6. Recommend the use of rip-rap, shell, and sediment catch-ing fingers to reduce erosion on Grand Lake.

LAND USE: Agriculture, oil and gas exploration, water storage, wildlife habitat, and commercial hunting and trapping.

IMPORTANT FARMLANDS: None.

RECREATION: Hunting and fishing.

HISTORICAL, ARCHAEOLOGICAL AND CULTURAL: Twenty-one shell midden sites throughout the unit.

PROBLEMS:
  1. Excess flooding from rain and runoff in the area.
  2. Lack of seasonal adjustments from the Catfish locks on Grand Lake.
  3. Recommend that mitigative measures for marsh restoration include educating the landowner as to possible alternatives, and include him in the decision-making process.
  4. Severe land loss and subsidence potential create conditions which are non-conducive to board roads for oil and gas exploration activities, therefore canal cuts have become numerous in some areas.
GOALS:

To control excessive flooding in the unit, and to direct coastal uses in the unit in a way as to reduce marsh disruption.

OBJECTIVES:
  1. Insure that runoff and rainwater have proper drainage to prevent excessive flooding.
  2. Alleviate detrimental effects from coastal uses.
POLICIES:
  1. Monitor the efficiency of the Cameron-Creole Watershed project, which is designed to alleviate this excess flooding.
  2. Recommend that transport activities associated with energy exploration be limited to existing canals, since board roads are not feasible (due to soil conditions) and since numerous canal cuts already exist.
  3. Request that the Corps of Engineers at the Catfish Locks on Grand Lake consider weather conditions, as well as water level, on Grand Lake.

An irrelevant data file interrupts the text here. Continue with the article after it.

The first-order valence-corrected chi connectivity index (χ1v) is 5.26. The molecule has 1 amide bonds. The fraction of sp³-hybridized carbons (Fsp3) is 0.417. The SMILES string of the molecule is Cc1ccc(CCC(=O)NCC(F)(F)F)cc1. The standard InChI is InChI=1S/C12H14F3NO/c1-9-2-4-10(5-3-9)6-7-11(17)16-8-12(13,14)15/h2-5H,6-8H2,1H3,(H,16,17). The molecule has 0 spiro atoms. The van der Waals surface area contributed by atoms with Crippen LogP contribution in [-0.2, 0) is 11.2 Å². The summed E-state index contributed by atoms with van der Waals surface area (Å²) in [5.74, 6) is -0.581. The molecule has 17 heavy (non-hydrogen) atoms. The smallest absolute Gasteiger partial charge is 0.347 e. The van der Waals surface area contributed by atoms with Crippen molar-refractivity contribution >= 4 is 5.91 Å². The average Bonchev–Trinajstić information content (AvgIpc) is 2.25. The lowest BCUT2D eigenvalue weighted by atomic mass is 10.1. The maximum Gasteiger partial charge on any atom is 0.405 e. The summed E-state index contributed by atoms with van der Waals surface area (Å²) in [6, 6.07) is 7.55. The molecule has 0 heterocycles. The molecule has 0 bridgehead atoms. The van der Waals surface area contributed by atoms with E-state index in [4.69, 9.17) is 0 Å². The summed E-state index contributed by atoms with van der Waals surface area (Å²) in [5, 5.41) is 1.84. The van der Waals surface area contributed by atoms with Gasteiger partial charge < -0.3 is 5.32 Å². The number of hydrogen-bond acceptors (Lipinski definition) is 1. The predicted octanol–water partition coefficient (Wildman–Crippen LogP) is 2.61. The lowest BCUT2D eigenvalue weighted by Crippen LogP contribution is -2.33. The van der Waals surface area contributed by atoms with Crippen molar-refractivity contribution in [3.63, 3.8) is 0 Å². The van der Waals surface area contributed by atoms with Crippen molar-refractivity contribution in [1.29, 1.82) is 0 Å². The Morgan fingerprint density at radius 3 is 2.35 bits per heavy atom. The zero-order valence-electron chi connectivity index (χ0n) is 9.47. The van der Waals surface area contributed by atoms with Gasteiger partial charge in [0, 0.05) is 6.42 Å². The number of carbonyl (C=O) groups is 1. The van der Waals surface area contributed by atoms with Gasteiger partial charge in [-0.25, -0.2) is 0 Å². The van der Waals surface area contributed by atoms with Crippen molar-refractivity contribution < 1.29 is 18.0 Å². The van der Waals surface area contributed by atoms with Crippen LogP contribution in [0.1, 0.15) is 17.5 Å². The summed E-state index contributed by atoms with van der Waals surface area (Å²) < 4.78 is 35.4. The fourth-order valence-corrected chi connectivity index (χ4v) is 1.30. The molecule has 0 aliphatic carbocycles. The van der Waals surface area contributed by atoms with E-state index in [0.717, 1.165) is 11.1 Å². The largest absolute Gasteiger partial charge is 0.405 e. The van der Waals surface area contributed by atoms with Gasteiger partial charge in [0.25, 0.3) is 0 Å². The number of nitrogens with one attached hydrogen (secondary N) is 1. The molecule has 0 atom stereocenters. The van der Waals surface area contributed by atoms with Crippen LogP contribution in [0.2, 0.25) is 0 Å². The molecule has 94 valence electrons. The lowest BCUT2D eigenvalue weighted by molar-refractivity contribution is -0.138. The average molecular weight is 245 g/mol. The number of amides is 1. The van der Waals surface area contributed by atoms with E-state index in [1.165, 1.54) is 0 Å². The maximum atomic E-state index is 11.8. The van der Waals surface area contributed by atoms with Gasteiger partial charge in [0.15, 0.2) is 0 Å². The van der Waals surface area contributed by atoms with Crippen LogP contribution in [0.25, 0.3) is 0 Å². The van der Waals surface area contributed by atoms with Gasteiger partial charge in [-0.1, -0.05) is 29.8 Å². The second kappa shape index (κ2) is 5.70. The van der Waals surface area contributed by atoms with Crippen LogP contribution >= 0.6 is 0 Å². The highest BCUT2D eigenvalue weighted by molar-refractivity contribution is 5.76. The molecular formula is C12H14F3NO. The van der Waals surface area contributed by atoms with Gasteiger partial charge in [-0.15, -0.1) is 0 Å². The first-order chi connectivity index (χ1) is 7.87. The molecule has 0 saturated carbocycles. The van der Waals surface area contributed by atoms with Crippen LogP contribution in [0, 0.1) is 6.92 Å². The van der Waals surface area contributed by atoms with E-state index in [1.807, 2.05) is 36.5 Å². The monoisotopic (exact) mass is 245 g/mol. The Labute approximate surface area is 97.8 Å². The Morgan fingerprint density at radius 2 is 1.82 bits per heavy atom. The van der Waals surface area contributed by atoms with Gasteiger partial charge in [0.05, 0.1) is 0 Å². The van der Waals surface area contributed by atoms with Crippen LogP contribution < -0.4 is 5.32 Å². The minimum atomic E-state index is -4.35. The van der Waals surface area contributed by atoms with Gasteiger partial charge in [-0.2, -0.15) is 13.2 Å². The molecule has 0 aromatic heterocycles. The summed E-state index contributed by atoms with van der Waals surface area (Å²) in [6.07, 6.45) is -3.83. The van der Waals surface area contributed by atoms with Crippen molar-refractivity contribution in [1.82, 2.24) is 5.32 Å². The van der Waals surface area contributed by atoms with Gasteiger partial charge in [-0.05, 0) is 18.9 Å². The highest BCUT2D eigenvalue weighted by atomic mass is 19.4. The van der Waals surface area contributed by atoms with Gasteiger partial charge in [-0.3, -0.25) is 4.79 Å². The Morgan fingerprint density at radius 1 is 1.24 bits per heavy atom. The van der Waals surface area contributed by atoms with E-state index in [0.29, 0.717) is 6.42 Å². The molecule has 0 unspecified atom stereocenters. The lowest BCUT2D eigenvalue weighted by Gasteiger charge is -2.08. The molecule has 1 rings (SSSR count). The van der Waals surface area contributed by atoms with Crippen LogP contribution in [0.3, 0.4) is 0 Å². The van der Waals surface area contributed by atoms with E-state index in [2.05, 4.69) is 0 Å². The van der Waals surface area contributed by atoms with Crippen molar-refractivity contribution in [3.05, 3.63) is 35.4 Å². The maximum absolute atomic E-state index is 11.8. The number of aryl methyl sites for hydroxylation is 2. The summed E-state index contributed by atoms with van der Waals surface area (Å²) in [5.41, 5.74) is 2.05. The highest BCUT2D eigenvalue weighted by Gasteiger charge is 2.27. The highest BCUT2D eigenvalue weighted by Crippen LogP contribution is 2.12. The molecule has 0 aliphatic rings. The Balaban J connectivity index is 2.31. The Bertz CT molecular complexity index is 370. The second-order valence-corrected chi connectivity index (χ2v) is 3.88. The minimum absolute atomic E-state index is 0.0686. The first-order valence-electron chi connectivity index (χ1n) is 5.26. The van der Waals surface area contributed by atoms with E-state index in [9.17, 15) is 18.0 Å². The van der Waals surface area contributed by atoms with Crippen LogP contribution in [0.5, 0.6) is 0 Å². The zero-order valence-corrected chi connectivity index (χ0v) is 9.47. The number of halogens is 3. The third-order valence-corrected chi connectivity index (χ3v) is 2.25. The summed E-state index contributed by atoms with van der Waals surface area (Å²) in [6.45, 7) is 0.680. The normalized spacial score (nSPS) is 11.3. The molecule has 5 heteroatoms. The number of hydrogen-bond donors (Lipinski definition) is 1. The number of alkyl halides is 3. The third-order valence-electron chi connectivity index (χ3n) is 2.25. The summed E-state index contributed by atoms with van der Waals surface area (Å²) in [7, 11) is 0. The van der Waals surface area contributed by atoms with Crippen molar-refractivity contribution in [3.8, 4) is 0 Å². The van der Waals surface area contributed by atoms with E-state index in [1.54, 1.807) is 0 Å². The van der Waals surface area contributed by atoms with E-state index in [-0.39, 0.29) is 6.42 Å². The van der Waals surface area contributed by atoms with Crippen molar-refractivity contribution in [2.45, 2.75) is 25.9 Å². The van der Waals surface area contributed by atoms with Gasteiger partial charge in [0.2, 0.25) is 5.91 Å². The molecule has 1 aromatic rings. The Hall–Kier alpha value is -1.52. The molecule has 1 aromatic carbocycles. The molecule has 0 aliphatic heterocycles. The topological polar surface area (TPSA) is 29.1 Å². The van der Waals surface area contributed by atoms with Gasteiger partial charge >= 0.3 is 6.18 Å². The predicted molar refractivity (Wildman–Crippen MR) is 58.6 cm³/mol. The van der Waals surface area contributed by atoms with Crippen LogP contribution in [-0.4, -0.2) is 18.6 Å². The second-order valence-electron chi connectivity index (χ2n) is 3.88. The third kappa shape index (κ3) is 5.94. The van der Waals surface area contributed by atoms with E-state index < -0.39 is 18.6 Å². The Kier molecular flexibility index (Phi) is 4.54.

4. Based on the experience of Rockefeller Refuge personnel, the CAC recommends that any state or federal agencies demonstrate evidence to the landowner that backfilling is the best mitigative measure for that particular area,

PUMPKIN RIDGE

LOCATION: This EMU runs from Highway 27 to the Mermentau River and lies between Little Chenier Ridge and the Mermentau River and Lower Mud Lake.

TOPOGRAPHIC: Primarily intermediate and fresh marsh with organic peat soils, flooded most of the time from the Mermentau River to the west and Big Burn West to the north with freshwater.

UNIQUE GEOLOGICAL FEATURES: Alluvial chenier ridges.

SOILS: Haplaquolls-Hydraquents Association interspersed with Haplaquolls-Udipsaments Association.

SUBSIDENCE: Low subsidence potential throughout the EMU.

LAND LOSS POTENTIAL: Medium land loss potential.

HYDROLOGICAL: Region 2 of water quality standards, no major rivers or lakes in the unit.

FLOODING POTENTIAL: High throughout the unit, which is located entirely in Zone V-5.

VEGETATION: Primarily intermediate marsh with some chenier ridge areas and fresh marsh to the north, and brackish marsh to the south.

LAND USE: Recreation, oil and gas exploration, and commercial hunting and trapping.

IMPORTANT FARMLANDS: None.

RECREATION: Hunting and fishing.

HISTORICAL, ARCHAEOLOGICAL AND CULTURAL: One shell midden along the Mermentau River.

PROBLEMS:
  1. Saltwater intrusion from the south.
  2. Occasional flooding from the north.
  3. Siltation along the banks of the Mermentau.
GOALS:

To maintain good marsh habitat and preserve individual marsh characteristics.

OBJECTIVES:
  1. Reduce flooding potential.
  2. Reduce saltwater intrusion.
  3. Reduce detrimental affects to the Mermentau River.
POLICIES:
  1. To insure proper water flow from the Little Chenier areas to the north.
  2. Recommend that all canals opening into the Pumpkin Ridge from the Hog Bayou EMU to the south and from the Mermentau River to the east be plugged.
  3. Plug canals along the Mermentau River to help eliminate siltation from the Pumpkin Ridge EMU, and reduce the potential to decrease river velocity.

Assumption
Calcasieu
Cameron
Iberia
Jefferson
Lafourche
Livingston
Orleans
Plaquemines
St. Bernard
St. Charles
St. James
St. John the Baptist
St. Martin
St. Mary
St. Tammany
Tangipahoa
Terrebonne
Vermilion